By Haley Rylander

Gakwi:yo:h Farms field

Gakwi:yo:h Farms grows Iroquois white corn alongside dry beans and squash to promote traditional and healthy food production for the Seneca Nation. They also produce a variety of berries and other vegetables and bison meat. Photo: Haley Rylander

 

In the Northeast corn, beans, and squash are a familiar trio. These traditional companion plants are native to the Americas and have been grown together for thousands of years. At the Seneca Nation’s Gakwi:yo:h Farms in Collins, New York, rows of Iroquois white corn are strewn with the blooming purple flowers of shelling beans and the soil is covered with the crawling vines of squash. A short walk away are rows of raspberries, blueberries, elderberries, and currants. A few towns over, a herd of nineteen bison grazes the grasslands.

The Seneca philosophy of agriculture is ideal for soil health. Natural rotations of legumes, grains, and vegetables in different botanical families help cycle nutrients in the soil and have different rooting depths. Perennial berry shrubs hold the soil in place and allow organic matter and aggregates to build without disturbance. Bison fertilize grazing lands while mixing and aerating the soil with minimal compaction.

The Seneca Nation Agricultural Department is striving to encourage a positive relationship between their people and the land. Traditional and healthy food production promotes food sovereignty and community wellness within the Seneca Nation. Gakwi:yo:h Farms is a big part of this movement.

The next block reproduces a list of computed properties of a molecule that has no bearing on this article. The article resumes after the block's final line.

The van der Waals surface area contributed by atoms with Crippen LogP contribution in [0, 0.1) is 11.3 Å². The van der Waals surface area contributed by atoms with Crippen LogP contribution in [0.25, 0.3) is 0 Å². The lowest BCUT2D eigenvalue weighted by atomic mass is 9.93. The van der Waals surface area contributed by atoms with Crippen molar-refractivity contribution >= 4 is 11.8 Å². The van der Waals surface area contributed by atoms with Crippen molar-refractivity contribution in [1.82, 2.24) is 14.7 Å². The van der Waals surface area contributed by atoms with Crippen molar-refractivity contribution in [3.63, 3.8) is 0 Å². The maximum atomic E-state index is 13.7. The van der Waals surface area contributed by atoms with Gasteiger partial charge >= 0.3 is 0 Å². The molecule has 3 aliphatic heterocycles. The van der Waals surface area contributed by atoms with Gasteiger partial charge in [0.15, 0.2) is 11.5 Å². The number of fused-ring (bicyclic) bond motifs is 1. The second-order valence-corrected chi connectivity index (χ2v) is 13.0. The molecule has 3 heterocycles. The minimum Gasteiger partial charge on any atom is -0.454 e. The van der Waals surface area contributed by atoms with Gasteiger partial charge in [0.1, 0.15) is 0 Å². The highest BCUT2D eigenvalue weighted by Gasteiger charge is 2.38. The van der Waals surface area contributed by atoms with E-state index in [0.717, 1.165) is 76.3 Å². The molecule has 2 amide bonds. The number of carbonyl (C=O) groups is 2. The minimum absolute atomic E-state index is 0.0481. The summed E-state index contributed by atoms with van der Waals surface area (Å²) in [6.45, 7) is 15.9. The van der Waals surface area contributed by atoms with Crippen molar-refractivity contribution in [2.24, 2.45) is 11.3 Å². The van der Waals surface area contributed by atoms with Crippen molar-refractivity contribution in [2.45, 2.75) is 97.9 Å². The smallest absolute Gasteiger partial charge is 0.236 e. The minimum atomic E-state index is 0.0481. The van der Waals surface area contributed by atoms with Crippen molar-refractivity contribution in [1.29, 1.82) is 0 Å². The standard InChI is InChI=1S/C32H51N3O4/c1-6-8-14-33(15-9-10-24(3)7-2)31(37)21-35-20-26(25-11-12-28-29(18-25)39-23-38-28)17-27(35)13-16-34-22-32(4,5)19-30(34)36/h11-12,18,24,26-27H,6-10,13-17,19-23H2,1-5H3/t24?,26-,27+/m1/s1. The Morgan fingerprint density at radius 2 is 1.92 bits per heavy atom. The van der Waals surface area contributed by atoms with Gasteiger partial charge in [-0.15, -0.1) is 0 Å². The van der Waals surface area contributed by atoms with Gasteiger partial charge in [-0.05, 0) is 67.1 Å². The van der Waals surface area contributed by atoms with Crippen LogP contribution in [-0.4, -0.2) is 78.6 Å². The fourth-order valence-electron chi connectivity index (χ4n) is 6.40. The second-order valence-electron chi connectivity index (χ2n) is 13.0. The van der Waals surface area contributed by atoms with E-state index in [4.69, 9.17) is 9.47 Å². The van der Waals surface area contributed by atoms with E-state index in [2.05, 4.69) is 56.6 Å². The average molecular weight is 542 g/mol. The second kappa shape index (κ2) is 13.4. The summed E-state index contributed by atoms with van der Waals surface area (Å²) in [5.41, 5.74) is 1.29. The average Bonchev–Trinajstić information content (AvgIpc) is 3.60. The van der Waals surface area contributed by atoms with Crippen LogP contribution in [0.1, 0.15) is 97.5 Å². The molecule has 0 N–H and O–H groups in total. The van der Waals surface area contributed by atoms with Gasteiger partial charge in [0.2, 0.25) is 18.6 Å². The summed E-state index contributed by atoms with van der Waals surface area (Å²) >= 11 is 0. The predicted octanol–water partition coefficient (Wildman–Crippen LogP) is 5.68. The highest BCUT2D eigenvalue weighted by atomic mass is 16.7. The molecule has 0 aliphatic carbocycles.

New York Soil Health, the American Farmland Trust, and the USDA-NRCS came together with the Seneca Nation Agriculture Department and the farmers of Gakwi:yo:h Farms to discuss management of healthy soils and how to promote soil health to farmers throughout the Seneca Nation.

Gakwi:yo:h Farms has only been in operation for a year, and the farmers themselves are new to the trade. Despite their recent start, however, these farmers have a deep knowledge of their farm and have already made great strides in best management practices for their vegetables and fruits.

As part of the workshop, Aaron Ristow from American Farmland Trust discussed building soils for better health, outlined the economics of soil health, and explained the process and protocol of the New York Comprehensive Assessment of Soil Health. Haley Rylander from New York Soil Health showed soil demonstrations on aggregate stability, infiltration, and soil compaction, and talked about reduced tillage and weed management for organic operations. Nicole Kubiczki, the organizer of the event from USDA-NRCS, talked about cover crop cocktails and helped the farmers plant cover crop experiment plots on the farm.

Conducting soil sampling at Gakwi:yo:h Farms

Aaron Ristow (American Farmland Trust) and Haley Rylander (New York Soil Health) demonstrate the use of a penetrometer to test soil compaction, and teach the farmers of Gakwi:yo:h Farms how to collect soil samples for the New York Comprehensive Assessment of Soil Health.

 

Demonstrations of soil aggregate stability at Gakwi:yo:h Farms

Demonstrations of soil aggregate stability show how different management practices lead to better or lower quality soil. Poor aggregate stability make soil vulnerable to erosion, surface sealing, and compaction. Photo: Haley Rylander

Gakwi:yo:h Farms plans to stay up-to-date on new practices and equipment for sustainable farm management and provide healthy produce to the Seneca Nation. Anyone can stop by their farm stand in Collins, New York to pick up roasted white corn, a variety of vegetables, frozen bison meat, and more.

New York Soil Health will continue to connect with the Seneca Nation, conducting a soil health assessment of Gakwi:yo:h Farms and providing resources on soil health practices.

 

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